Tuesday, May 27, 2008

And Then There Were 25

I have this long ago memory of a beautiful Siamese cat given to me by my Aunt Barbara for Christmas. I remember the mystery and thrill. But the cat vanished. I was really quite young, probably 2.5 years old. But I remember getting the cat for Christmas quite well. I have asked and asked my mother what happened to the cat. Silence.

As it turned out, I was allergic to cats, causing me a storm of allergy symptoms including rash, severe asthma, and associated allergic reactions. I couldn't even walk into a home with a cat, let alone touch one. Then came the amazing allergy shots! I lined up with kids at the doc, got my shots for almost everything on the planet, and rode my bike home for another day of baseball in the street and hide-and-go-seek.

I am almost 55 now and have been in the dog and cat rescue world (before it was called that!) for three decades. Five years ago, I was granted a permit for 10 dogs and 15 cats in an area otherwise zoned for three animals, regardless of how many of which. That the fees for this permit have increased 300% over this five-year time is the subject for another post, but suffice it to say that this does stick in my craw.

Lots of folks have odd ideas about what we in rescue actually "do". So, this post is dedicated to those of you that don't know, and might want to. Rescue is a broad term, and we are a diverse bunch with a broad spectrum of approaches, specialties and interests. As a group, we are anything but alike.

In my particular case, I own four dogs and two cats.... well, maybe three cats. Everything else with three or four legs is a rescue. Some times two-legged winged things are here until they can go to the proper rescue or wildlife rehab.

All of my own dogs are either rescue rejects or those who have severe medical issues and are not placeable: The unsocialized (but never biters, I do not take biters... preferring to take the nice dogs, killed by the dozens everyday only because there are just too many), the terminally ill or those who are statistically likely to be terminal. I also have owned, and will again own, senior dogs which find themselves unadoptable at shelters due to nothing other than age. These seniors enter and finish their lives here. I also always try to have dogs/cats in the rescues from dying owners. I have two now, both cats.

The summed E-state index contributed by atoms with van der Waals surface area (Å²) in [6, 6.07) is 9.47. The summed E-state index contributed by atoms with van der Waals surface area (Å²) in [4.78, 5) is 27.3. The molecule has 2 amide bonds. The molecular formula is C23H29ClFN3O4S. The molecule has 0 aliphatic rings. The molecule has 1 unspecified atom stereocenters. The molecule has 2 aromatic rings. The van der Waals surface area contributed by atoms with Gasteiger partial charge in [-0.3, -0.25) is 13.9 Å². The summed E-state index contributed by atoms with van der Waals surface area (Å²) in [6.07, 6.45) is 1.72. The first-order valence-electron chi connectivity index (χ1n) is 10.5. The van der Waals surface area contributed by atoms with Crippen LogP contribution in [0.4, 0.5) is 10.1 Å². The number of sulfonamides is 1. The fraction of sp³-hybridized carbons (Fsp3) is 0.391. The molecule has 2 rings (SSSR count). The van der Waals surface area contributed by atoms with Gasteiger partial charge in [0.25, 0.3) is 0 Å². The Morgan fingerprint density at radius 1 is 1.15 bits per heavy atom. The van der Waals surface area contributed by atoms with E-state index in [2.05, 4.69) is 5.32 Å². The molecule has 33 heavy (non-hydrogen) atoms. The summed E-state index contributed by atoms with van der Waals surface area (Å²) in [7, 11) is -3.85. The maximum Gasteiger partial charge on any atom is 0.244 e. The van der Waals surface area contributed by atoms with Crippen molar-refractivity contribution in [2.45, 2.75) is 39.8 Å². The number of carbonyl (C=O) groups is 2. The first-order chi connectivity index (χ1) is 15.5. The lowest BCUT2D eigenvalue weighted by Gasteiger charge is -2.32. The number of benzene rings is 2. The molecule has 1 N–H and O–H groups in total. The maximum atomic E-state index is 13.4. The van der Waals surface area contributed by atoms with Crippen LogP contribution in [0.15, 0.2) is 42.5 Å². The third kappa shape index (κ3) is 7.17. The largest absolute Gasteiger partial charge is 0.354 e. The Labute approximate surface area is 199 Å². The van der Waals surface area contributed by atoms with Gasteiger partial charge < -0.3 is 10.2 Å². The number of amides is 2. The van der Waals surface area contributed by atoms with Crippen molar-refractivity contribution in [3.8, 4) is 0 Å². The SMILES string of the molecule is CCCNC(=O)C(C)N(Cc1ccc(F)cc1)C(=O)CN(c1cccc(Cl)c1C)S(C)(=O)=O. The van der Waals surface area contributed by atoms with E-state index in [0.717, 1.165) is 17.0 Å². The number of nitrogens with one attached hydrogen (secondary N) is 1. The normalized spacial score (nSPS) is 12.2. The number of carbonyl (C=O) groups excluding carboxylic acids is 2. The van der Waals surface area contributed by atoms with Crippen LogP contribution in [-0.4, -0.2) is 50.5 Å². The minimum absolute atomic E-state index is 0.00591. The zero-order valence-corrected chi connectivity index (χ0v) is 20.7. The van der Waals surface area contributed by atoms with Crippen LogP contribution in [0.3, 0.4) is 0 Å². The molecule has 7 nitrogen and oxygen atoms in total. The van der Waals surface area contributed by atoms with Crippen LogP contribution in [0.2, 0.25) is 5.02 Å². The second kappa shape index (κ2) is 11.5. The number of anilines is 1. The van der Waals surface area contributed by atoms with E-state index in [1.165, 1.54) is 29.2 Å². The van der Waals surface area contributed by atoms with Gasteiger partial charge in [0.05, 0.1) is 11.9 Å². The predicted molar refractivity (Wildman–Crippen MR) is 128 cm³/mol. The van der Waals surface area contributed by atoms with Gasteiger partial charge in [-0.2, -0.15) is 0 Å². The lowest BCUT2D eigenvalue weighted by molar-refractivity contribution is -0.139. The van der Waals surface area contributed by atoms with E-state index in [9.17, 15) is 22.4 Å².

I have just so much "space" so many of all of these types, if not taken by other rescues, are killed. Some are killed brutally under the color of tax-funded animal "shelters" and/or contract SPCAs etc. There are kinder ways to kill animals, and not. But kill is the operative and appropriate word.

This time of year, spring/summer, we are loaded to the gills. Our numbers double almost instantly in February from our normal downseason 12 to over double that. Why? Because, in normal years, this is puppy and kitten "season". The irresponsible end up shoving their animal babies into shelters, abandoning them, or advertising them for homes at much too young an age. It is a national tragedy. But this is not a normal year. It's much worse. Many read about foreclosure animals, but we in rescue are dealing with them.

In one instance--one that is still in play--the family lost their home and moved back to South Dakota leaving behind their three unspayed/unneutered cats. Those three cats have now turned into almost 25. We have taken in the non-ferals, fully vetted them, and many now have homes, the remainder are up for adoption. But over a dozen still remain, feral now, with kittens that will also be feral if we cannot find and humanely trap them at an age young enough to tame. The moms and dads will be trapped, spayed or neutered, vaccinated and given any additional needed vetting, then re-released into the neighborhood under the care of a neighborhood feeder as a neighborhood feral colony. TNR. Trap, neuter, release. In this case, there are three generations of cats, now, whose original owners abandoned them and left the neighborhood and rescues to pick up the pieces. They never leave money on the counter to cover the costs paid by rescues or neighbors. People dig into their pockets, hold garage sales... anything to cover the costs.

The remaining animals in our rescues are either fosters for other rescues (usually sick animals that need specific and very detailed care prior to getting well/adopted) and dogs from shelters on their literal last day... sometimes last hour. This last group of animals present highly stressed, almost always sick, sometimes fatally, usually underweight, often with long-present medical or orthopedic issues, and frequently with skin disease. If everything goes right (and thankfully it usually does), two to three months later, the dogs/cats are healthy, at or near weight, coats are returning through good nutrition, supplementation, exercise and good general care, and their stress is relieved by running around the yard with other happy dogs, or basking in a sunlit window, and being loved.